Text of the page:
"To be, or not to be" may come to mind initially, but this is not the question most often asked in Shakespeare. In play after play, from Macbeth to Coriolanus, the argument's focus is what best constitutes leadership in time of war versus desirable traits for leadership in time of peace. History — whether that of the author's country or our own — evidences the rarity of a single person possessing the talents for both.
Barely halfway into our story, to be sure, we have no doubts regarding young Henry Plantagenet's capabilities as a military commander. So fiercely do his armies fight, spurred by his fiery rhetoric, that he only has to threaten the French seaport of Harfleur with a second attack to secure their surrender. Indeed, the latter half of Henry V is almost wholly devoted to the decisive battle of Agincourt — not simply showcasing its feats of bravery and knavery, but examining the manner in which England's monarch implements the skills that he will apply following his victory: infiltrating the campgrounds incognito in order to assess the morale of his soldiers, for example — the better to address their concerns on the morrow — or putting aside expedience to contemplate the consequences of judgments rendered in haste. By the time he faces the prospect of a treaty by marriage, his diplomacy at courtship ultimately transcends even language barriers.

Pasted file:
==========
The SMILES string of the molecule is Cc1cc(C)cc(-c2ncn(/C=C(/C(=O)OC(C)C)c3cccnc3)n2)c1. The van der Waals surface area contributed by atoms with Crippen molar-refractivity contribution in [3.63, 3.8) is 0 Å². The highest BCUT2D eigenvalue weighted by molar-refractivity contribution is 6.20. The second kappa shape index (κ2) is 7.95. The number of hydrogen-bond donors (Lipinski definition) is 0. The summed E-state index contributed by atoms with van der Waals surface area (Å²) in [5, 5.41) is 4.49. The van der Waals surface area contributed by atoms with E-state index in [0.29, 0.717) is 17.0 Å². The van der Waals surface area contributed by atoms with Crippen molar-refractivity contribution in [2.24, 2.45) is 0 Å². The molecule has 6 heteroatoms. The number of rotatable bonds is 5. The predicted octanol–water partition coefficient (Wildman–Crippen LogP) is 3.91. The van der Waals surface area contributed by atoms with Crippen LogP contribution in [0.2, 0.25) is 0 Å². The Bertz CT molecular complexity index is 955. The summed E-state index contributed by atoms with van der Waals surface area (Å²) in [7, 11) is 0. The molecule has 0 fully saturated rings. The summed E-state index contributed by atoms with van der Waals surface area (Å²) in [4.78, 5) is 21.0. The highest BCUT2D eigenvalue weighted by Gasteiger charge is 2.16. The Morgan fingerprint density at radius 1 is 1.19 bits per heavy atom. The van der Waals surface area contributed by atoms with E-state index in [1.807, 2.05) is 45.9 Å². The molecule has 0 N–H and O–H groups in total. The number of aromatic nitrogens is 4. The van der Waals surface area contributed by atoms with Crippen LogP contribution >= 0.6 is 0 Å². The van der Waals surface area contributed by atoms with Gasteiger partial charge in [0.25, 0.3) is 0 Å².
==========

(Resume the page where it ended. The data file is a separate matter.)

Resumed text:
For audiences attending this Babes With Blades Theater Company production, Shakespeare's panoramic view of international conflict — seen from the perspective of foot soldiers, field officers and generals alike — deliver abundant thrills and excitement, along with a few laughs at the expense of the soon-to-be-defeated French.
First, though, comes the chronicle of events leading to the military campaign under scrutiny — expository recitation of a length and dryness wittily acknowledged by director Hayley Rice through the role of "Chorus" portrayed as a harried middle-school teacher lecturing with the aid of an overhead projector.
No classroom monitors are needed to keep us alert whenever Diana Coates (whom playgoers may recall from the recent House that Will Not Stand at Victory Gardens) takes the stage, however. Surrounded by a uni-gender cast speaking almost exclusively in treble key, her contralto vocal range and nuanced text interpretation inspire confidence and charisma with every word.
War may be brutal — as Kim Fukawa's combat choreography never flinches from reminding us — but that doesn't stop us rallying behind a hero endowed with so much of the right stuff.